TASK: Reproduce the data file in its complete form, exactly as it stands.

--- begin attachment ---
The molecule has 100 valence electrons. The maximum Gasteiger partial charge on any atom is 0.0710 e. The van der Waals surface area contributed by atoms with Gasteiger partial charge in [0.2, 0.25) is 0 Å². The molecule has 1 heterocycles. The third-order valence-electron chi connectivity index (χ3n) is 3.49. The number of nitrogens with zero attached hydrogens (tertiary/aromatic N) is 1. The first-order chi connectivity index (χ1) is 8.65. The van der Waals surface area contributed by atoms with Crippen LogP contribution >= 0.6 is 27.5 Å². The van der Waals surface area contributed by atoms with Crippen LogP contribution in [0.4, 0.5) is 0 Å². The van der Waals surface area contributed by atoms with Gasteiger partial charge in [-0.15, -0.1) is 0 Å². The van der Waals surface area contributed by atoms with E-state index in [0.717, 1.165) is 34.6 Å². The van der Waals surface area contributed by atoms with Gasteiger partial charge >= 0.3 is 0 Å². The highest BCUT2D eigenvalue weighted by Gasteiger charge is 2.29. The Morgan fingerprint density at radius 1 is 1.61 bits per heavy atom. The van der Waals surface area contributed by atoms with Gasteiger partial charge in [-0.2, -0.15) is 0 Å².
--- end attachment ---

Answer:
The molecule has 100 valence electrons. The maximum Gasteiger partial charge on any atom is 0.0710 e. The van der Waals surface area contributed by atoms with Gasteiger partial charge in [0.2, 0.25) is 0 Å². The molecule has 1 heterocycles. The third-order valence-electron chi connectivity index (χ3n) is 3.49. The number of nitrogens with zero attached hydrogens (tertiary/aromatic N) is 1. The first-order chi connectivity index (χ1) is 8.65. The van der Waals surface area contributed by atoms with Crippen LogP contribution >= 0.6 is 27.5 Å². The van der Waals surface area contributed by atoms with Crippen LogP contribution in [0.4, 0.5) is 0 Å². The van der Waals surface area contributed by atoms with Gasteiger partial charge in [-0.15, -0.1) is 0 Å². The van der Waals surface area contributed by atoms with E-state index in [0.717, 1.165) is 34.6 Å². The van der Waals surface area contributed by atoms with Gasteiger partial charge >= 0.3 is 0 Å². The highest BCUT2D eigenvalue weighted by Gasteiger charge is 2.29. The Morgan fingerprint density at radius 1 is 1.61 bits per heavy atom. The van der Waals surface area contributed by atoms with Gasteiger partial charge in [-0.2, -0.15) is 0 Å².